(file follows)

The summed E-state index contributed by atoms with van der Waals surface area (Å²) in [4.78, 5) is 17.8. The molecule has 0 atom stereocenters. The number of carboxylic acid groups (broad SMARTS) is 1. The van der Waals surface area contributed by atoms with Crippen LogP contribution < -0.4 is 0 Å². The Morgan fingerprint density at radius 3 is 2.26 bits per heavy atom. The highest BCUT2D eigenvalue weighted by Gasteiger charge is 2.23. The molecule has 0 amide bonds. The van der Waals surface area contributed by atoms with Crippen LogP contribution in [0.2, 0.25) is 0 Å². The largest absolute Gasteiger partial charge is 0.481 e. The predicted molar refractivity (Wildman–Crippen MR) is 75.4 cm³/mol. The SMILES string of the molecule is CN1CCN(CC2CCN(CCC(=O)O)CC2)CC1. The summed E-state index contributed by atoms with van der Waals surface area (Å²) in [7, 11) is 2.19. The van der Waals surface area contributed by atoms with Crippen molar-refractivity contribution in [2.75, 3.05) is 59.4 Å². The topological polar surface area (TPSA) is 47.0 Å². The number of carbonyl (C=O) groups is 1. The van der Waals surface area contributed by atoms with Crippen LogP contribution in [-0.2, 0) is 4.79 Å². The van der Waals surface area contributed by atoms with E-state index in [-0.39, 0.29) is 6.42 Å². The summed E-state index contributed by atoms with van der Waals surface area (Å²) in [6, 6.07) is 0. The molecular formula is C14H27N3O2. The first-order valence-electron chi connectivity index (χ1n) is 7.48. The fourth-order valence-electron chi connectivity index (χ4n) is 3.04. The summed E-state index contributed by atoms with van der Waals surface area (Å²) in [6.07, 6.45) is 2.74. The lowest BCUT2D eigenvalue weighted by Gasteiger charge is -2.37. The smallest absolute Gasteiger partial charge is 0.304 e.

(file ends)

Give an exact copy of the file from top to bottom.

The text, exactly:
The summed E-state index contributed by atoms with van der Waals surface area (Å²) in [4.78, 5) is 17.8. The molecule has 0 atom stereocenters. The number of carboxylic acid groups (broad SMARTS) is 1. The van der Waals surface area contributed by atoms with Crippen LogP contribution < -0.4 is 0 Å². The Morgan fingerprint density at radius 3 is 2.26 bits per heavy atom. The highest BCUT2D eigenvalue weighted by Gasteiger charge is 2.23. The molecule has 0 amide bonds. The van der Waals surface area contributed by atoms with Crippen LogP contribution in [0.2, 0.25) is 0 Å². The largest absolute Gasteiger partial charge is 0.481 e. The predicted molar refractivity (Wildman–Crippen MR) is 75.4 cm³/mol. The SMILES string of the molecule is CN1CCN(CC2CCN(CCC(=O)O)CC2)CC1. The summed E-state index contributed by atoms with van der Waals surface area (Å²) in [7, 11) is 2.19. The van der Waals surface area contributed by atoms with Crippen molar-refractivity contribution in [2.75, 3.05) is 59.4 Å². The topological polar surface area (TPSA) is 47.0 Å². The number of carbonyl (C=O) groups is 1. The van der Waals surface area contributed by atoms with Crippen LogP contribution in [-0.2, 0) is 4.79 Å². The van der Waals surface area contributed by atoms with E-state index in [-0.39, 0.29) is 6.42 Å². The summed E-state index contributed by atoms with van der Waals surface area (Å²) in [6, 6.07) is 0. The molecular formula is C14H27N3O2. The first-order valence-electron chi connectivity index (χ1n) is 7.48. The fourth-order valence-electron chi connectivity index (χ4n) is 3.04. The summed E-state index contributed by atoms with van der Waals surface area (Å²) in [6.07, 6.45) is 2.74. The lowest BCUT2D eigenvalue weighted by Gasteiger charge is -2.37. The smallest absolute Gasteiger partial charge is 0.304 e.